Within a few hours some of the crew begin to experience nausea and loss of appetite, followed soon by vomiting. (The Gastro- Intestinal reaction is an early symptom of the Acute Radiation Syndrome.) Some experience headaches, and eyes begin to itch. Their skin and hands slowly itch and redden as if burned, throats swell and gums bleed. Later, the crew will refer to the white material as shi no hai – the death ash.

          On March 14, Lucky Dragon arrives in port at Yaizu. Doctors are summoned and the crew is diagnosed with Acute Radiation Syndrome. They are rushed to two separate Tokyo hospitals. As weeks pass, some develop skin sores and experience temporary sterility. Reddened skin begins to turn dark from Beta burns, eyes and ears develop a runny discharge, some jaundice with swollen livers, red and white cell counts drop, as do platelets. Ship’s radioman Aikichi Kuboyama has an especially difficult time with breathing.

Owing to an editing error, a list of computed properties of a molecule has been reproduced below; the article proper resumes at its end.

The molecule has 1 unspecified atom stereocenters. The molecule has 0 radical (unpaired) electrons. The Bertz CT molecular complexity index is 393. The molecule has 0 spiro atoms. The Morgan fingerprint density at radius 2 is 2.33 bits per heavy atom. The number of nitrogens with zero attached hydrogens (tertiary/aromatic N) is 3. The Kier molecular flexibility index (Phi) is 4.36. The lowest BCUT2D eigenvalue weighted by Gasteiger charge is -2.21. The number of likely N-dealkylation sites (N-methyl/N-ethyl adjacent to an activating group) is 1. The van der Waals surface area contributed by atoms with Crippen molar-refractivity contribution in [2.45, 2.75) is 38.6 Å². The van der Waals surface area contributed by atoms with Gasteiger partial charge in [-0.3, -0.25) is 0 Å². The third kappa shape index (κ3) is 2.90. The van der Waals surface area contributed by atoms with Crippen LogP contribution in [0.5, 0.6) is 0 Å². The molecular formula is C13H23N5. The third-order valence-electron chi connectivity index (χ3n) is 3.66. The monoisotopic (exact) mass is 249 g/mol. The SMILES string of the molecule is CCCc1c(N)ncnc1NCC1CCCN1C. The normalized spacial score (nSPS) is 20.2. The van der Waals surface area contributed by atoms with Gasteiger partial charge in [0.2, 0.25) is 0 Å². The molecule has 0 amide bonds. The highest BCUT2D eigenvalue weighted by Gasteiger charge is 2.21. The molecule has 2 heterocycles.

The nine ton fish catch from Lucky Dragon is shipped to market and consumed. Later catches from the area are found to be radioactive, and it is noted that the fallout into ocean waters provides a method for tracking ocean currents. A movement of outrage arises among the Japanese as they cry out against a “second Hiroshima”.

          On September 23, 1954 radioman Aikichi Kuboyama dies of lung failure despite all efforts to save him. By this time, many of the crew are suffering from contracted Hepatitis due to transfusions of tainted blood. Scientists later calculate that crew doses ranged from 750 rem down to 200 rem. (A dose of 450 rem is sufficient to kill half of the exposed population.) However, some fourteen months later, all 22 members of Lucky Dragon are released from the hospitals. They face a future of increased likelihood of cancer.